Tuesday, 7 July 2009

Zoos overlooking moral onus

Monday July 6, 2009 The Star, Malaysia

I HAVE been following the articles on the plight of the baby orang utans with great concern.

The Wildlife Department is doing a good job, stepping up enforcement as indicated by the number of raids.

However the report “Orang utans dropped off by donor” (The Star, July 1) saddens me to think that if the simple application of laws such as the Wildlife Act 1972 and CITES is not adhered to by Malaysian zoos, how do we ever expect to stop the illegal trafficking in wildlife.

This is not the first time Taiping Zoo has put Malaysia in the limelight. Earlier, there were the four gorillas that were illegally imported.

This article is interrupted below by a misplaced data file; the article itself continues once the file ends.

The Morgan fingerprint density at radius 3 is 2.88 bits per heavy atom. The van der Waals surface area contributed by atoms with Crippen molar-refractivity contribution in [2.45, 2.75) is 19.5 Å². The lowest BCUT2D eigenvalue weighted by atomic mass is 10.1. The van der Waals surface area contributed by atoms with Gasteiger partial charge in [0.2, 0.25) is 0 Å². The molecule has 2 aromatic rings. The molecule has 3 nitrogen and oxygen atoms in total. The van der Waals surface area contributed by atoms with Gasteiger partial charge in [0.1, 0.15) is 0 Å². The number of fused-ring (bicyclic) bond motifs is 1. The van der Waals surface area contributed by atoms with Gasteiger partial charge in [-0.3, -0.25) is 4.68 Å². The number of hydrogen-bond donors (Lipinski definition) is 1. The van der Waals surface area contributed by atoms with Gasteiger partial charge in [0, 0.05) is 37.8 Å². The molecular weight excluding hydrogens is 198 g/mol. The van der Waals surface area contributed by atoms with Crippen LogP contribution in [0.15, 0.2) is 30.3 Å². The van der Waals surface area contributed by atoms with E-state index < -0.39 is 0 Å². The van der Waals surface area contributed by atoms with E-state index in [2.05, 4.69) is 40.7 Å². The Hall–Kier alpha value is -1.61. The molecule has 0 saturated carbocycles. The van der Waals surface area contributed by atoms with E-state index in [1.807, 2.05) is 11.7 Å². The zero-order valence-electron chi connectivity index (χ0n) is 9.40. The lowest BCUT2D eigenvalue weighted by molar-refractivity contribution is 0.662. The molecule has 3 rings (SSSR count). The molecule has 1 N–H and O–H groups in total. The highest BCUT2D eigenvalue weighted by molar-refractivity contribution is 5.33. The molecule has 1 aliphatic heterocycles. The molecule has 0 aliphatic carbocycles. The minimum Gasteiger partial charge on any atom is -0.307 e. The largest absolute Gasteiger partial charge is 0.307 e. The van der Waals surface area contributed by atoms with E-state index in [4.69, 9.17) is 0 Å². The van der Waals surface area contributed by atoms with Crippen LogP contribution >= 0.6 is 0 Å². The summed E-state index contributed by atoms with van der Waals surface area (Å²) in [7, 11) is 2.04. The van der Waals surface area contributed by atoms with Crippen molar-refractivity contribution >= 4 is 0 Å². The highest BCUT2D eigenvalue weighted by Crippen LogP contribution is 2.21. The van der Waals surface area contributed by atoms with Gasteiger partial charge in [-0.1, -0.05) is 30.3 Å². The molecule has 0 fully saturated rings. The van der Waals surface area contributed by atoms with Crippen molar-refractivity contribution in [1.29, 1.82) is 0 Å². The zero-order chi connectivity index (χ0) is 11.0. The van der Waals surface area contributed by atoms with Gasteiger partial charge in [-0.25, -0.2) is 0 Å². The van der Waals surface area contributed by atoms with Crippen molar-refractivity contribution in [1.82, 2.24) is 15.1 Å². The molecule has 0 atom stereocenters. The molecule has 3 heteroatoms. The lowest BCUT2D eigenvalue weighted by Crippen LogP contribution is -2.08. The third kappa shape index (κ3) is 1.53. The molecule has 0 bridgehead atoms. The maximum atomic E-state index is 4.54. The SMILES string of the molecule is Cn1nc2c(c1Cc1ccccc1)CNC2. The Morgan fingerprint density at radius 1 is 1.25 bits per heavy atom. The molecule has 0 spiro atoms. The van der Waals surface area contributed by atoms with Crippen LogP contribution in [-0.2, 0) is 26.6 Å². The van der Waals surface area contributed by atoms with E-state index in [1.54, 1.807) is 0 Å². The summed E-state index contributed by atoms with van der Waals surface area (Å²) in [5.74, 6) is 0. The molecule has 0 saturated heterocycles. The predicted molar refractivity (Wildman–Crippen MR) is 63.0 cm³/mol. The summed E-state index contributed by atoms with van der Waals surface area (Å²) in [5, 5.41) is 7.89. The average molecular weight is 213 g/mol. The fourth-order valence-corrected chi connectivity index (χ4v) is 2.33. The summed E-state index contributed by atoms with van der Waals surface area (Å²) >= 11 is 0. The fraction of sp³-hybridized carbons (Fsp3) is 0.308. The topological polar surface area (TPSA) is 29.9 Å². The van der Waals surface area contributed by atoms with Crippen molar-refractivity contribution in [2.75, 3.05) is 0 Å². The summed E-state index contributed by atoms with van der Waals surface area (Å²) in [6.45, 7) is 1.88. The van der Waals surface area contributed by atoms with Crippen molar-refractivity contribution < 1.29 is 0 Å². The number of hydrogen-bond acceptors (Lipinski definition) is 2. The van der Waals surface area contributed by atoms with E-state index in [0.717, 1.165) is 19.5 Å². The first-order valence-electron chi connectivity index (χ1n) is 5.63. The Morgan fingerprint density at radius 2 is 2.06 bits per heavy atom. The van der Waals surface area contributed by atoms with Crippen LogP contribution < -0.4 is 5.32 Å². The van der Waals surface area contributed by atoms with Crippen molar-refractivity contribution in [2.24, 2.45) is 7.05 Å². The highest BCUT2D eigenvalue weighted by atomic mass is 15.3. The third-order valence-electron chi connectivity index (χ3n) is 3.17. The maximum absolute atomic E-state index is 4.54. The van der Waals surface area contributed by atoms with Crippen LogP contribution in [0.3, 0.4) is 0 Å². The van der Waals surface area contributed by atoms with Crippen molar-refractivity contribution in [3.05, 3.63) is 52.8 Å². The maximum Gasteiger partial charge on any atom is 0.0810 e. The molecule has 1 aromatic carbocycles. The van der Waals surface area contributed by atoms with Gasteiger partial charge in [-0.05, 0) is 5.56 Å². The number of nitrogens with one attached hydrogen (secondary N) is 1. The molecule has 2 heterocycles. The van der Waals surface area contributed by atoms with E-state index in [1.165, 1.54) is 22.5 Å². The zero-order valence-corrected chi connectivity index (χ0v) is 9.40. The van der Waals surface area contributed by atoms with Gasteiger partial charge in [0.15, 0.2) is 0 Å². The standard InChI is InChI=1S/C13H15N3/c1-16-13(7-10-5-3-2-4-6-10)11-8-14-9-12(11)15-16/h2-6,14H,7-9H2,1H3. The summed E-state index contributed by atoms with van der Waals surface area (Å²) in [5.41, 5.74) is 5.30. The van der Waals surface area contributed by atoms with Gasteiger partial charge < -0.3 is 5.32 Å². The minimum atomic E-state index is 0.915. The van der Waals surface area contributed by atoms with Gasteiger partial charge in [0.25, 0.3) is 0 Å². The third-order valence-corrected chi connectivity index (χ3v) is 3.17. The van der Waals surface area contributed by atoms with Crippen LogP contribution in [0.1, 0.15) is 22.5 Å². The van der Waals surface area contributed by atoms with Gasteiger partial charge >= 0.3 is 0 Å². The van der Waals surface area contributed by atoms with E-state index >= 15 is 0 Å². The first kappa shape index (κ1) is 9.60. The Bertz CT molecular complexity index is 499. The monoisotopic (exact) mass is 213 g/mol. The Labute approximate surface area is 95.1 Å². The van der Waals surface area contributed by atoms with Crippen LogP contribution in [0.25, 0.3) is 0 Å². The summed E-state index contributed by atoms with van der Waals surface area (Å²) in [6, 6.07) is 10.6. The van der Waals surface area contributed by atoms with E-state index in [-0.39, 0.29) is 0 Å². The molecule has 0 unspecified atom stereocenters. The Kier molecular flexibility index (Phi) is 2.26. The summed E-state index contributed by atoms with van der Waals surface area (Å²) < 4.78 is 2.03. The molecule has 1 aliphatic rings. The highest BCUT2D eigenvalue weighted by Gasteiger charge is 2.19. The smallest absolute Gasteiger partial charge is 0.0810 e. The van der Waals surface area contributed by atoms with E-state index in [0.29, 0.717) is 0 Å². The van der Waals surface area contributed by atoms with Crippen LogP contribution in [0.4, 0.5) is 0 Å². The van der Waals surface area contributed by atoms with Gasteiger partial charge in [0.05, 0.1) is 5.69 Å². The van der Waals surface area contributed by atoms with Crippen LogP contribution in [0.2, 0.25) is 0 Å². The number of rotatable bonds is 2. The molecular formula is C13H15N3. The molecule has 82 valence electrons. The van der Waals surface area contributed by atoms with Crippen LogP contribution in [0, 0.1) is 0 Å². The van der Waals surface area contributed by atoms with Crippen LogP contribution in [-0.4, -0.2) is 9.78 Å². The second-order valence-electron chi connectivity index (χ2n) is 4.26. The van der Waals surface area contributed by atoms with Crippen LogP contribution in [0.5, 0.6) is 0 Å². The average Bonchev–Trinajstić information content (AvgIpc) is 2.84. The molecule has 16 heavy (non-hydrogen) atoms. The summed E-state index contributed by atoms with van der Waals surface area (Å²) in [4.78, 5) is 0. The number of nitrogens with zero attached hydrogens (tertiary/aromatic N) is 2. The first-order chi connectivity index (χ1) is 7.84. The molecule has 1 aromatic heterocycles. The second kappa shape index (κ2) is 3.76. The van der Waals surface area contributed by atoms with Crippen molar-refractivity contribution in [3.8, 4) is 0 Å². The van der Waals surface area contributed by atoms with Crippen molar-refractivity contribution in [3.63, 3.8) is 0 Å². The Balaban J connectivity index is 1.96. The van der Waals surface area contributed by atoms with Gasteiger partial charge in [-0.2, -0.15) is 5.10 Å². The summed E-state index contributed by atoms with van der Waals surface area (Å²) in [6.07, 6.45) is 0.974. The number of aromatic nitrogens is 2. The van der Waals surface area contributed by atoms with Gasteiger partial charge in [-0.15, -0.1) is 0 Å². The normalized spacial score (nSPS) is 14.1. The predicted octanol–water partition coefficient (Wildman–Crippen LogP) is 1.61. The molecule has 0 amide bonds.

What is equally puzzling is why did it accept the two baby orang utans which are a totally protected species under the Wildlife Protection Act 1972 without even recording the details of the donor in the first place?

The statement by the Director of Taiping Zoo, Dr Kevin Lazarus, who is also chairman of the Malaysian Association of Zoological Parks and Aquaria, that it accepted the baby orang utans as a social obligation and the claim that it was in the process of writing a letter to inform the Wildlife Department when raided are excuses that I find hard to accept.

The orang utan is an endangered species and if zoos start accepting “donations” as social responsibilities then they are overlooking their moral responsibility of not condoning smuggling.


Petaling Jaya, Selangor.